Thursday, June 9, 2011


On Tuesday, we had people putting a new roof on the house. I had anticipated Roof Day with no small amount of dread, because our dogs are the kind of dogs who bark when anyone approaches the house. Not that they would ever do anything about any of those people approaching the house, but they like to maintain an appropriate amount of false swagger, I suppose. The recent addition of a very small dog and a few people in the house next door, and thus the backyard that borders our own and is only separated by a chain-link fence, still sends them into a fury of outraged hysterics, two months on. So I doubted a day filled with strange people on top of the house pounding away was going to be pleasant for them, or for me, who would be trapped with them. And I didn't have enough advanced warning to beg the veterinarian for some canine valium or anything.

But, to my surprise, they really didn't do badly at all. They barked at first, and they raced up and down the stairs for awhile trying to figure out why they could hear strange men's voices but not see strange men, but eventually they settled down for the most part. I was elated.

And then. Then in the early evening when the roofers had gone I let the dogs out in the backyard again. They ran, they sniffed, they frolicked. All cool. I saw Nox, our lab, twist in the grass on his back, looking like an ecstatically happy canine, glad (I assumed) to see his own patch of yard after a day of imposed exile.

When I let them back in I noticed him rubbing his head against the table legs, then running in to the living room and scraping his sides against the couch, which was odd. But, well, Nox IS odd, so I didn't think that much about it. Then Sophia went to pet him and shrieked, "Nox is covered in something sticky!!"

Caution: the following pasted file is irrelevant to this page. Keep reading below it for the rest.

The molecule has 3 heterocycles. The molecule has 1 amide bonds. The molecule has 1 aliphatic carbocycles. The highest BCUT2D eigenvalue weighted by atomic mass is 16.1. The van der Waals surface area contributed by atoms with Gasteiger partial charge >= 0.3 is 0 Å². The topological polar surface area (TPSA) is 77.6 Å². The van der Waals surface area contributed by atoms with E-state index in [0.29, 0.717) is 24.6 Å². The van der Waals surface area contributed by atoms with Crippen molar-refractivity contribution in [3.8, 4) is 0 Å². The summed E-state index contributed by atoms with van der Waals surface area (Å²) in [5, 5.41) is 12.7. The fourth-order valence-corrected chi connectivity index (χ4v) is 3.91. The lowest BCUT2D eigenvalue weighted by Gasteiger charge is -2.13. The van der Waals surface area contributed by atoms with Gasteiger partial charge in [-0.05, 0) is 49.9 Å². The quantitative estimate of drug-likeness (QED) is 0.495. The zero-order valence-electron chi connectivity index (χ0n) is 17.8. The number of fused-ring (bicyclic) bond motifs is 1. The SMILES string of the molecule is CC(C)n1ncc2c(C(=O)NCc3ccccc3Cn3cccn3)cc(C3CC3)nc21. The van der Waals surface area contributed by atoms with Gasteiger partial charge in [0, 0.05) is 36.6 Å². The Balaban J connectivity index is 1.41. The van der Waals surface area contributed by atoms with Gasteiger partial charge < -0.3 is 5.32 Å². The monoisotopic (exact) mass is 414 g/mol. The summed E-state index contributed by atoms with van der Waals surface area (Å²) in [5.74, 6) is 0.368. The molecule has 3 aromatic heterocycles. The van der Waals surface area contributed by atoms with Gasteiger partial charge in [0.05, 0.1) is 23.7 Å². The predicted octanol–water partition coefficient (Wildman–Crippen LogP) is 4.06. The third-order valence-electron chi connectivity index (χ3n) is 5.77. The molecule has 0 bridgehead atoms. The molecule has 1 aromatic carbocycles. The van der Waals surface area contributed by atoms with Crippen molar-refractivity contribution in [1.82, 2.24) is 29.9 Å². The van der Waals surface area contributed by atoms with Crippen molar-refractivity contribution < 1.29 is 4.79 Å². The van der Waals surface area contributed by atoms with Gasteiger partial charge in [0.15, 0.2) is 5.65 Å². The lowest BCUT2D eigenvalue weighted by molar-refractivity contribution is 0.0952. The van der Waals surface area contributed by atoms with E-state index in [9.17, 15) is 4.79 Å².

Indeed he was. We were baffled. I had the kids take him back out and try to hose him off. He went utterly apeshit about it, breaking away and nearly hanging himself in the screen door as he tried to get back in. And still he was sticky.

I went out to investigate and, turns out, the idiot found a spot of tar in the grass where the roofers had been and rolled in it. And he was really thorough. He has clumps of fur tarred together all down his back, on his cheeks, in the thick hair of his throat. It's awful.

The roofers came back the next morning to do the garage, and they gave me a small amount of some special cleaner they had, but I'm afraid to use it on him. I don't want to burn his skin or anything. I don't know... maybe I could spot clean the worst spots with a rag and then rinse really well with water? If he wasn't so damned big and impossible for me to manhandle, I would have already tried this, but I'm just not sure it's a good idea.

Anyway, I feel equal parts sympathy and exasperation for the lovable imbecile. I'd like to think he's learned some sort of lesson, but realistically I doubt it.

I like to think he at least looks slightly embarrassed, anyway.

Wednesday, June 1, 2011